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apple slab pie

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I’m such a hoarder. A couple months ago, I oh-so-casually asked my coworker how her apple tree was doing this year, and, just as I’d hoped, the next day she brought in a bag of apples. A big bag, which she said I was welcome to take, but she’d give away whatever I left behind to other coworkers. I really wanted them all – I had so many apple plans! – but I tried not to be greedy. I ended up with something like fifty apples.

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And I still have about twenty in my fridge. I made this, I made baked apple oatmeal, I made applesauce to put in the apple oatmeal, I made apple cinnamon rolls, I sautéed apples to top pancakes, I ate apples as snacks, and then…I kind of lost interest. Not that I ran out of apple recipes I want to make, but I also want to make pumpkin recipes and lemon recipes and chocolate recipes.

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Even this pie-that-serves-a-crowd hardly made a dent in my stash. It does have a higher ratio of crust to fruit than a regular pie, but if you make an excellent pie crust, one that’s flaky and crisp and buttery, that’s not a bad thing. But maybe it’s time to make a regular apple pie to use up some more apples. In fact, a deep dish pie is probably best. Or, maybe I can keep hoarding my apple stash for just a little while longer. I still have a few fun apple recipes up my sleeve.

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Printer Friendly Recipe
Apple Slab Pie (slightly adapted from Smitten Kitchen)

Crust:
3¾ cups (18 ounces) all-purpose flour
1½ tablespoons sugar
1½ teaspoons table salt
24 tablespoons (3 sticks) unsalted butter, very cold
¾ cup very cold water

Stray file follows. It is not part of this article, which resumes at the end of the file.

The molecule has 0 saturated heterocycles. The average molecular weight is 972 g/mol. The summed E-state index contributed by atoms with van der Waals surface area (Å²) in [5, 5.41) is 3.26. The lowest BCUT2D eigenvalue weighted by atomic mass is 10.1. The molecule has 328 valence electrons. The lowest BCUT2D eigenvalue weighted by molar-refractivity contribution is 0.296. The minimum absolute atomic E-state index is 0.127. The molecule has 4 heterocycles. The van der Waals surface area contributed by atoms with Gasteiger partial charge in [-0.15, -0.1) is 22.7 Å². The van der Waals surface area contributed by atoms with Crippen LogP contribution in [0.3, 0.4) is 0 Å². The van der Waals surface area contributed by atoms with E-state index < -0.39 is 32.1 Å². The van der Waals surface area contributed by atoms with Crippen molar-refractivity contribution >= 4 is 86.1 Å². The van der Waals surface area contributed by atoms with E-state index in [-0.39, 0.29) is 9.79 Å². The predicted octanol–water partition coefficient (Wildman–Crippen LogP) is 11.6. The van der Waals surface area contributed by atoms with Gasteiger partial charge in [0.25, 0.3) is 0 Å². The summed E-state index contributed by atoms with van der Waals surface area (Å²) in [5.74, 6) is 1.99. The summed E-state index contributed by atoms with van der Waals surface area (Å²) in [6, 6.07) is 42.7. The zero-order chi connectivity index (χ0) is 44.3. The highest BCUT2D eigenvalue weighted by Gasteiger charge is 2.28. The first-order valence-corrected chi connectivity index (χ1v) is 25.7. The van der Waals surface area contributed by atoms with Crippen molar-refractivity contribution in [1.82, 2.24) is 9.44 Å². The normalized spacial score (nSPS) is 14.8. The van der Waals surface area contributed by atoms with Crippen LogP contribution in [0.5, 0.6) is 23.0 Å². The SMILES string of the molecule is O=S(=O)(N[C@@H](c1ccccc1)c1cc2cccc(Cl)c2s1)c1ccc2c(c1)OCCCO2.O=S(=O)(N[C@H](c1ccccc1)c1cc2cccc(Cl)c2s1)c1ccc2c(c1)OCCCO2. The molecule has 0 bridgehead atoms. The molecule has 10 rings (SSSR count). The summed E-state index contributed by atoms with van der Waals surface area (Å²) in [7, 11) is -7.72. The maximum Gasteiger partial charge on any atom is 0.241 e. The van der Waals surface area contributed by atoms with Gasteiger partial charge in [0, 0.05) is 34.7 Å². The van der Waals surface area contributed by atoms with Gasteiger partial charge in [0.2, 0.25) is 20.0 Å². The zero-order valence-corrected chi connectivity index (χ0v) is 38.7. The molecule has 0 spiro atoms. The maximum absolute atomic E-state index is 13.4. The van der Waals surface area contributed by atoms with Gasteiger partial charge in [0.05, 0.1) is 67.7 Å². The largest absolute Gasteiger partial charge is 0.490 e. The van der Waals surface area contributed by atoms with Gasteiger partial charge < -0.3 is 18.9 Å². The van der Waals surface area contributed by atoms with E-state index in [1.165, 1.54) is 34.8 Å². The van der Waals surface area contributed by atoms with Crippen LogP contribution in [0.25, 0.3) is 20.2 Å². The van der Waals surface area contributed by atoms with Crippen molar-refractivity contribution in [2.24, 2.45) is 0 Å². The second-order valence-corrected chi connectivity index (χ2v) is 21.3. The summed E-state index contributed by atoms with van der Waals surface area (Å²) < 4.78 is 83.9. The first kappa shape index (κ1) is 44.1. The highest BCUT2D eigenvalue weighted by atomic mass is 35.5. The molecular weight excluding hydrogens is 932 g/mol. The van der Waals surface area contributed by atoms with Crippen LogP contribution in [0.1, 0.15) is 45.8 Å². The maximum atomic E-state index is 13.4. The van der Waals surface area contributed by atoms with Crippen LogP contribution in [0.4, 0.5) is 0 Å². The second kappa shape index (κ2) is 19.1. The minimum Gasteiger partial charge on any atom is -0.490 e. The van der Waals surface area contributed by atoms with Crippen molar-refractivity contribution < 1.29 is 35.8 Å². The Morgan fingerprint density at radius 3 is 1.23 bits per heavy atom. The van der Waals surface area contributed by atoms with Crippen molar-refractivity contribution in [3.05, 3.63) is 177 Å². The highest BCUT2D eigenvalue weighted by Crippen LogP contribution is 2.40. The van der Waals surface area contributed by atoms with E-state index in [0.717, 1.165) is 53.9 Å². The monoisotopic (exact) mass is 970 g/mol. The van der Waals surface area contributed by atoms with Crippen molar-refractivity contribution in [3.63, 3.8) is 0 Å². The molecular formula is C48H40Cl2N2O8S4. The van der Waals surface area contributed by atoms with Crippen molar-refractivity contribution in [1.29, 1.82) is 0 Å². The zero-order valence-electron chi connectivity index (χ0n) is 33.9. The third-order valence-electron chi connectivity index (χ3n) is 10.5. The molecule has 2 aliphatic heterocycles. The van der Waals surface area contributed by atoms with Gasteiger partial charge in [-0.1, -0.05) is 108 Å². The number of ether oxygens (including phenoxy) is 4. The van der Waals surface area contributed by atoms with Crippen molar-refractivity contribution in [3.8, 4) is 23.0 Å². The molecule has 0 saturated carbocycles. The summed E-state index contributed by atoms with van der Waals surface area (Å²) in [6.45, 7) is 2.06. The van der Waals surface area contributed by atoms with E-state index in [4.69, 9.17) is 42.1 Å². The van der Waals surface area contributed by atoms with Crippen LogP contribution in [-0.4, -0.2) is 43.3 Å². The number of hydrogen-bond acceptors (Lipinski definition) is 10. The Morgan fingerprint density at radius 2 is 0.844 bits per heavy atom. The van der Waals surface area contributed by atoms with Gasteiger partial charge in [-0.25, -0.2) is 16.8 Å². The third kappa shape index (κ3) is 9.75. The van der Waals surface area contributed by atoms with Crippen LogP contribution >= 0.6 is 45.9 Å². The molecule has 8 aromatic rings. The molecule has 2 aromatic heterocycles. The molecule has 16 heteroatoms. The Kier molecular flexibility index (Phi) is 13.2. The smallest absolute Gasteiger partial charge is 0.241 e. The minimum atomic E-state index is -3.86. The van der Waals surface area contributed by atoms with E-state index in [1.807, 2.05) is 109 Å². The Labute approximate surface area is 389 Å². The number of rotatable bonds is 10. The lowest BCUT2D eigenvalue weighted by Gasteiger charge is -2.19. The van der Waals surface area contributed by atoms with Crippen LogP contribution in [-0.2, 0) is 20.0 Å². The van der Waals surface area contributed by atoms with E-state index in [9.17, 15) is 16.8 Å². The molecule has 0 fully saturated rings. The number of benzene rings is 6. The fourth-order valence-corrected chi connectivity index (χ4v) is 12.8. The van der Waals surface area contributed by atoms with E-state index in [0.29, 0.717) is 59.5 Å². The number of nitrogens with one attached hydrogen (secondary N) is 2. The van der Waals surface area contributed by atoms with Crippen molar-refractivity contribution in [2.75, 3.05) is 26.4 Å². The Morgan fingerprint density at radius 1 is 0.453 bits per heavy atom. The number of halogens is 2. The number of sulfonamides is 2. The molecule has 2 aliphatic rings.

Filling:
3½ to 4 pounds apples, peeled, cored, and chopped into approximately ½-inch chunks (about 8 cups)
⅔ to ¾ cup sugar (depending on how sweet you like your pies)
3 tablespoons cornstarch
1 teaspoon ground cinnamon
⅛ teaspoon table salt
1 tablespoon lemon juice

To finish:
2 tablespoons heavy cream

Glaze:
½ cup confectioners’ sugar
1 tablespoon milk
1 teaspoon vanilla extract

1. For the crust: Mix the flour, sugar, and salt in a food processor. Cut the butter into ½-inch cubes; add to the food processor and pulse until the largest pieces are pea-sized. Transfer the mixture to a bowl; stir in the water. Divide the dough in half and wrap each portion in plastic wrap; chill at least 1 hour or up to 2 days. If chilled longer than an hour, leave the dough at room temperature for at least 30 minutes to soften before rolling.

2. For the filling: In a small bowl, combine the sugar, cornstarch, cinnamon, and salt. In a large bowl, toss the apples with the lemon juice. Add the sugar mixture and stir to evenly coat.

3. Adjust a rack to the middle position and heat the oven to 375 degrees. Line the bottom of a 15-by-10-inch (or something roughly equivalent) baking pan with parchment paper.

4. On a lightly floured surface, roll one portion of the dough to a 18-by-13-inch rectangle. Transfer the dough to the prepared baking sheet. If it breaks, patch the pieces together. The dough should overhang the pan rim. Roll out the second portion of dough to a 16-by-11-inch rectangle.

5. Spread the apple mixture evenly over the crust-lined pan. Top with the second portion of dough. Seal the edges of the two sheets of dough together, trimming excess if necessary. Crimp the edges if you’d like. Cut about twelve 2-inch slits into the top crust. Brush the top crust and edges lightly with the 2 tablespoons heavy cream.

6. Bake until the crust is golden brown and the filling is bubbling, 40-45 minutes. Remove the pie from the oven and transfer to a cooling rack. Cool about 45 minutes, until the pie is warm but not hot. (Can also be stored overnight at room temperature.)

7. For the glaze: In a small bowl, combine the confectioners’ sugar, milk, and vanilla extract. Drizzle the glaze over the cooled pastry.